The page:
Cammell Laird and BAE Systems have teamed up to compete for the Type 31e frigate programme with their ‘Leander’ concept. CL will be the prime contractor with BAES providing the design and systems integration expertise. More details of the Leander design have emerged and it appears CL and its suppliers are determined to make a very credible bid. From the RN’s point of view it is encouraging to note there will evidently be stiff competition between CL/BAES Leander and the BMT/Babcock Arrowhead.
On 20th February, Cammell Laird, BAE Systems and the Society of Maritime of Industries hosted a supplier conference which attracted 200 delegates from potential supply chain companies in the UK and overseas. Demand was so high that a second event for a further 100 companies will be held next month. CL see the overwhelmingly positive response by industry as a strong endorsement of the aims and aspirations of the National Shipbuilding Strategy published by the government last year.
CL project director, Tony Graham said “In order to win this competition, we must be better, cheaper and faster than anyone else… fundamentally, we recognised that this ship has to work straight out of the box” MoD is expected to award the Type 31e contract in March 2019 and if the Leander bid was successful it could see steel cutting beginning on Merseyside in March 2020.
CL says they have identified opportunities to export the Type 31e to around 20 overseas customers beyond the 5 ships for the Royal Navy and they hope to build an export business based on Leander. BAE Systems has a network of global relationships in regions such as South America and the Gulf which will be a useful asset when marketing Leander overseas. Government is keen to assist in this export drive and work in a partnership, in a way that has been largely absent in UK shipbuilding for several decades.
According to CL, the Leander design will be flexible and could enter production quickly, offering modest ownership costs. The three main through-life costs are manning, fuel and the combat system. Leander has a flexible manning profile, is very fuel-efficient and the BAE Systems combat system that is already in use by the Royal Navy. The design must be low risk with straightforward engineering design.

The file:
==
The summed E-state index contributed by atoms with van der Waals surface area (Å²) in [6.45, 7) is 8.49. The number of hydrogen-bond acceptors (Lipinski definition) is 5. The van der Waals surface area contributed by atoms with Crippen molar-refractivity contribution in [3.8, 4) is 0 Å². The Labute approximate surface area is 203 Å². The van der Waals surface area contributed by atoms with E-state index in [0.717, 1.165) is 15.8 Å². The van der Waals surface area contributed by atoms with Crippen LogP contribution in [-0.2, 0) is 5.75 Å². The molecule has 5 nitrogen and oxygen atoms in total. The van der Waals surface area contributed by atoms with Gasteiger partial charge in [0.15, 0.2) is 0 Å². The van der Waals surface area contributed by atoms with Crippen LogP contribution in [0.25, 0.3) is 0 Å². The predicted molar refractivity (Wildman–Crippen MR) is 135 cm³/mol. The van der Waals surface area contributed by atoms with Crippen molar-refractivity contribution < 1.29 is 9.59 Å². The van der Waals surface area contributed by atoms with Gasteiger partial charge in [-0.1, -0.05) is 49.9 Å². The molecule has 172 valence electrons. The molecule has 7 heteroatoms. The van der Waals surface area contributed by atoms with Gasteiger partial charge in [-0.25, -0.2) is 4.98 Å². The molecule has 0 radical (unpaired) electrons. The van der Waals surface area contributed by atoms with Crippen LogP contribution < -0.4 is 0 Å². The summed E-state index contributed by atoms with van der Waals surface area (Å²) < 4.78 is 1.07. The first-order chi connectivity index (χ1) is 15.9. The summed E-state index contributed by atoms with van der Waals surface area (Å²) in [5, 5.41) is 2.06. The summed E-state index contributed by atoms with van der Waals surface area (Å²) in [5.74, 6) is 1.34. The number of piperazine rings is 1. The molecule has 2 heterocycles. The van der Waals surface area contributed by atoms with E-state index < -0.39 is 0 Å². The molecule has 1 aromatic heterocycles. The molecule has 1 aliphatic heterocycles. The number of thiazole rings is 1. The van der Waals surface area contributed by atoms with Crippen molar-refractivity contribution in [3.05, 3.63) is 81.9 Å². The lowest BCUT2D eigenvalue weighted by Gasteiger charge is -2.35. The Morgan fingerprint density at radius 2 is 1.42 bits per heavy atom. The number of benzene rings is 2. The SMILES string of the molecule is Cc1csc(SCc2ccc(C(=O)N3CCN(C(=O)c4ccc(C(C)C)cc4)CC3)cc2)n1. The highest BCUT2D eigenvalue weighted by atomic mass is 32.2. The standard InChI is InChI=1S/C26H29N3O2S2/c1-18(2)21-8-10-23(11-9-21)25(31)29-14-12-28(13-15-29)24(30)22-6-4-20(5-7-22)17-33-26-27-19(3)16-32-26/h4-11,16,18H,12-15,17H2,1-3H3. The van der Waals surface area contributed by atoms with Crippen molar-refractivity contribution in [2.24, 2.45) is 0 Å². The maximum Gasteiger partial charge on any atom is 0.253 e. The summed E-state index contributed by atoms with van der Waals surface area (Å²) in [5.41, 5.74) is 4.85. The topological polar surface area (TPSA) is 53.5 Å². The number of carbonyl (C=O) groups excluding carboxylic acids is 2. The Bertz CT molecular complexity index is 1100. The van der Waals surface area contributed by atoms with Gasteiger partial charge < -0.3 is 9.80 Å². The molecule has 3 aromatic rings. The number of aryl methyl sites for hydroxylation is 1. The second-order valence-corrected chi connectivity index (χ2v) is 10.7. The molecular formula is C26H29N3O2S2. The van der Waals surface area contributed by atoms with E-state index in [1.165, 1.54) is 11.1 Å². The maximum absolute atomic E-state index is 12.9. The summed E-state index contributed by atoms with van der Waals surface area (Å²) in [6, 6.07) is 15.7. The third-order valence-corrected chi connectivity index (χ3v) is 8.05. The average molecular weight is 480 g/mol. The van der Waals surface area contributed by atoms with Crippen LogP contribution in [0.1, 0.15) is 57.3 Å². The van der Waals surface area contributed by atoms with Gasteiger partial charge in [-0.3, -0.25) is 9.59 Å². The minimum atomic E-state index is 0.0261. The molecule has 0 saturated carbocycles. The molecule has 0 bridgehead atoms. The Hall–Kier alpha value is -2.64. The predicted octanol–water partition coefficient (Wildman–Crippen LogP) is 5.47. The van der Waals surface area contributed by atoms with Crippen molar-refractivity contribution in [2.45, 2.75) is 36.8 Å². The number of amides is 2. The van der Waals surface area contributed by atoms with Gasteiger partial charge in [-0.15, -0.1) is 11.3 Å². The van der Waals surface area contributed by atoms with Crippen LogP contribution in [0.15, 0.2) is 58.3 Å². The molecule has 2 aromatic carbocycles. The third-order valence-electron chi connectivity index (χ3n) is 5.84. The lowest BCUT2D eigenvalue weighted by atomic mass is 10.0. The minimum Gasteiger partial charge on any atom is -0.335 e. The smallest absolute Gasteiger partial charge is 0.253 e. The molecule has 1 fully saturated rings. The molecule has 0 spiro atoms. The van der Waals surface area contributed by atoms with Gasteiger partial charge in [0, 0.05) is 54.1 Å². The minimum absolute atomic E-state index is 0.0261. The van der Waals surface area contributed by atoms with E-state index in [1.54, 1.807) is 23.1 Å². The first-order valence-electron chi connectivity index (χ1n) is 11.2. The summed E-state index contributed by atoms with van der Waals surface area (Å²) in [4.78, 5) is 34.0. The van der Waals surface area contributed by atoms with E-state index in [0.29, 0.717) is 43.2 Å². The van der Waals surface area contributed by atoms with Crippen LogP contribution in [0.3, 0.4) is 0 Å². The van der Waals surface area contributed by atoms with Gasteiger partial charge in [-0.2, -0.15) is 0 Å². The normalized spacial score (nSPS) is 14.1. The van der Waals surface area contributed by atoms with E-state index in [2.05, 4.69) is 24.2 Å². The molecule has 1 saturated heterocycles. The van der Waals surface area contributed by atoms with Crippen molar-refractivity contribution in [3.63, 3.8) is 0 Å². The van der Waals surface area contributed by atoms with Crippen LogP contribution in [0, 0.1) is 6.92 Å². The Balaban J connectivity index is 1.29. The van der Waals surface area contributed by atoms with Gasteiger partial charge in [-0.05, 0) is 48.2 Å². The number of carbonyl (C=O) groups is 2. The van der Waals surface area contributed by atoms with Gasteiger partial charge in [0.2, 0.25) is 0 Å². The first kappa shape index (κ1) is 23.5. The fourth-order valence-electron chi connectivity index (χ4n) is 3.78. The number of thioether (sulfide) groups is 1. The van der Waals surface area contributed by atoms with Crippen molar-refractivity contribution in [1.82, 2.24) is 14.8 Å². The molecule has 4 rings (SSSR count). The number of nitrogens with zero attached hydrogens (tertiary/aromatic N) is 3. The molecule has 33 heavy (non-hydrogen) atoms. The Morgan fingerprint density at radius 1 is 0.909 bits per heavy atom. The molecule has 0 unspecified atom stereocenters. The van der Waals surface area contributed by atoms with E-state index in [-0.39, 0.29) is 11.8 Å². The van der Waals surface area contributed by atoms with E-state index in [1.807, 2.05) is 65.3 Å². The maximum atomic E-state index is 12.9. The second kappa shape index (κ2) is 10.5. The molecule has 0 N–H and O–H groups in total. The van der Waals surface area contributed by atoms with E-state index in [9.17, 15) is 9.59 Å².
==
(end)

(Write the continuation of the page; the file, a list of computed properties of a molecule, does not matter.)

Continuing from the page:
BAE Systems Type 31e Chief Engineer, Gavin Rudgley offered some more detail about the Leander design. The ship is expected to be around 4,000 tonnes and 120 metres in length with a ship’s company of about 120 and capable of operations in the extremes of the Gulf or Arctic. The design has been evolved from the Khareef Corvettes. The Leander design will use mature and proven systems from other ships including the Type 45, Type 26 and the River Class Batch 2 offshore patrol vessels and is designed to be rugged and easy to maintain. The boat bay and mission space a scaled-down version of what has already been designed for the Type 26 frigate. The heating, ventilation and air conditioning (HVAC) systems is based on experience gained with the Khareef and Type 45. It will carry the proven Type 997 Artisan radar and Sea Ceptor anti-air missile system. For the 5 Royal Navy ships, these systems will be removed from the Type 23 frigates as they decommission and fitted to the new ships, helping reduce costs.
The Khareef class are powered by twin diesel engines and it is assumed for simplicity and economy that the Leander will feature all-diesel propulsion.
Although there may be many who wish to see the Type 31e competition won by anyone but BAE Systems, it is clear that the Leander has an advantage over its competitors given their ownership of mature technology and intellectual property together with recent experience of building warships already at sea with the RN. Cammell Laird is also a modern success story and is demonstrating its global competitiveness by securing a string of shipbuilding orders. It is clear that Leander will be a formidable competitor.
- Khareef Class Corvettes (Naval Technology)
- Articles about the Type 31e Frigate (Save the Royal Navy)